Taking caching to the next level: Workbox 48

3.5 Summary 50

4 Intercepting network requests 51

4.1 The Fetch API 51

4.2 The fetch event 53

The Service Worker lifecycle 55

4.3 Fetch in action 57

An example using WebP images 57

An example using the Save-Data header 59

4.4 Summary 63

Part 3 Engaging web apps 65

5 Look and feel 67

5.1 The web app manifest 67

5.2 Add to Home Screen 69

Customizing the icons 72

Add a splash screen 73

Set the launch style and URL 74

5.3 Advanced Add to Home Screen usage 75

Cancelling the prompt 75

Determining usage 76

Deferring the prompt 76

5.4 Debugging your manifest file 78

5.5 Summary 80

6 Push notifications 81

6.1 Engaging with your users 81

6.2 Engagement insight: The Weather Channel 83

6.3 Browser support 84

6.4 Your first push notification 84

Subscribing to notifications 85

Sending notifications 88

Receiving and interacting with notifications 90

Unsubscribing 93

6.5 Third-party push notifications 94

6.6 Summary 95

Part 4 Resilient web applications 97

7 Offline browsing 99

7.1 Unlocking the cache 99

7.2 Serving files while offline 100

7.3 A few gotchas to look out for 104

7.4 Cache isn't forever 106

7.5 Offline user experience 106

7.6 Tracking offline usage 109

7.7 Summary 110

8 Building more resilient applications 111

8.1 Network issues that modern websites face 111

Understanding lie-fi and single point of failure 112

8.2 Service Workers to the rescue 114

8.3 Using Workbox 118

8.4 Summary 119

9 Keeping your data synchronized 120

9.1 Understanding BackgroundSync 120

Getting started 121

The Service Worker 124

Provide a fallback 125

Testing 127

9.2 Notifying the user 128

9.3 Periodic synchronization 129

9.4 Summary 131

Part 5 The future of Progressive Web Apps 133

10 Streaming data 135

10.1 Understanding web streams 135

What's the big deal with web streams? 136

Readable streams 137

10.2 A basic example 138

10.3 Supercharging your page render times 140

10.4 The future of the Web Stream API 145

10.5 Summary 146

11 Progressive Web App Troubleshooting 147

11.1 Add to Homescreen 147

How do I tell how many users are using the Add to Homescreen (A2HS) functionality on my site? 147

The Add to Homescreen banner doesn't make sense for my website-how do I disable or hide it? 148

Help, my Add to Homescreen (A2HS) functionality doesn't seem to be working 149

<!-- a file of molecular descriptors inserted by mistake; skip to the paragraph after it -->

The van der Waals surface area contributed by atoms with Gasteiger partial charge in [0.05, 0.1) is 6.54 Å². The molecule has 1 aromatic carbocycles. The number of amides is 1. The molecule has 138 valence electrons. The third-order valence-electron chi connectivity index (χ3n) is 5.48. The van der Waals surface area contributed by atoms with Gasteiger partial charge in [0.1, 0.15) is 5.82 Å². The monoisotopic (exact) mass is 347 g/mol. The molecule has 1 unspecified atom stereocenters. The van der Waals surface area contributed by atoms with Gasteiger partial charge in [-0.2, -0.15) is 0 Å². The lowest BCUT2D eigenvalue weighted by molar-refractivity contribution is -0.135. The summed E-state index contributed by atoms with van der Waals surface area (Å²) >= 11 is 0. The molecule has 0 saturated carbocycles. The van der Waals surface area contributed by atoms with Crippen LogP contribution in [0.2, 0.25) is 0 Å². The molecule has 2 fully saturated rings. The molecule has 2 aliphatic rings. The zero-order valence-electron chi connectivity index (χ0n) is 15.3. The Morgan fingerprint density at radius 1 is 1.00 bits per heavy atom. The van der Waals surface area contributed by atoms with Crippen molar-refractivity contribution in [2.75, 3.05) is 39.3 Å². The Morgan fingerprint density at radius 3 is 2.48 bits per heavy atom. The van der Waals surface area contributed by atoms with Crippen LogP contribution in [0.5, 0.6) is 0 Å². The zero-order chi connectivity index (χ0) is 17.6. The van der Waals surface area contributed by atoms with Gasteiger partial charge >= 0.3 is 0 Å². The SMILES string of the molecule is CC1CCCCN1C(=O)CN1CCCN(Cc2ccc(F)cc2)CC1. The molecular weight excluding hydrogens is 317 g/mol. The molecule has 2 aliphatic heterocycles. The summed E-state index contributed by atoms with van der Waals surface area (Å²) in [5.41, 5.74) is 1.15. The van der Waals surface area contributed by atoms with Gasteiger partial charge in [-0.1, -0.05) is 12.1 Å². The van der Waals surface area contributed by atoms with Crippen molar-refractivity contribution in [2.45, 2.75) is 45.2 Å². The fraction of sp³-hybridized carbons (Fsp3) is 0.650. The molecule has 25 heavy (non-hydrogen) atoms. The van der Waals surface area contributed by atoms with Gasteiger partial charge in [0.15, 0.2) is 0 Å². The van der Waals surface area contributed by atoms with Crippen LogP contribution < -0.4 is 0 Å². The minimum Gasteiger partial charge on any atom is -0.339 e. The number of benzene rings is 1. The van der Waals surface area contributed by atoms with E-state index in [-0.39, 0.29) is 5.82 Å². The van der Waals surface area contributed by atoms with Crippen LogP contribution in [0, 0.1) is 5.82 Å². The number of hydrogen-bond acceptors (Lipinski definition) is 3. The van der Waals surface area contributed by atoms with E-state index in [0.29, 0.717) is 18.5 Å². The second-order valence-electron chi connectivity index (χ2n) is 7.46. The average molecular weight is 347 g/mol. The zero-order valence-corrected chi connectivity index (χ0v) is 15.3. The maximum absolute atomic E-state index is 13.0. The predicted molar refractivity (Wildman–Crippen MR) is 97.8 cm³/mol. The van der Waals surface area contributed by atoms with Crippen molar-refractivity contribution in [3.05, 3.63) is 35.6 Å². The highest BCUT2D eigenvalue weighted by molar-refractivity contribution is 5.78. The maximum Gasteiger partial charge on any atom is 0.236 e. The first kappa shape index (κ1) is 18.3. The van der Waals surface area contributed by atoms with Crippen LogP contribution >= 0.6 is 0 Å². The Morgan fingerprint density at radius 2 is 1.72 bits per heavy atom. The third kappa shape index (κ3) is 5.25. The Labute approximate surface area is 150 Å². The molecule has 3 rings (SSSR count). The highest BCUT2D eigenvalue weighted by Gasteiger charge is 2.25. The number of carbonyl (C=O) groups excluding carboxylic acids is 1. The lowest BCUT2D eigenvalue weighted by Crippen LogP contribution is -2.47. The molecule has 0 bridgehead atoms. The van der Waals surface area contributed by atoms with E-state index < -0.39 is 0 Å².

If a user has installed my web app to their home screen, but they clear their cache in Chrome, do my site's cached resources get cleared too? 149

I'm not sure if my manifest json file is working correctly-how do I test it? 149

11.2 Caching 150

I'm adding resources into cache with code in my Service Worker, but the cache isn't updating when I change the file, and why can I still see the older version of my files even after I refresh the page? 150

How do I unit test my Service Worker code? 151

How much memory can my PWA use on a user's device? 152

My cached resources seem to expire every so often-how do I ensure that they stay cached permanently? 152

How do I deal with query string parameters and caching? 152

11.3 Debugging Service Worker-specific issues 153

How often does the Service Worker file update? 153

My Service Worker file is throwing an error, but I'm not sure what's wrong-how do I debug it? 153

Help, I've tried everything, but for some crazy reason my Service Worker logic never seems to execute 154

I've added code to handle push notifications in my Service Worker file, but how can I test them quickly without writing server-side code? 155

I've built an offline web app but now I can't see how users are using it-how do I track usage? 155

11.4 Summary 156

12 The future is looking good 157

12.1 Introduction 157

12.2 Web Bluetooth 158

12.3 The Web Share API 159

12.4 Payment Request API 161

12.5 Hardware access 165

12.6 Hardware: the Shape Detection API 165

12.7 What's next? 166

12.8 Summary 166

Index 168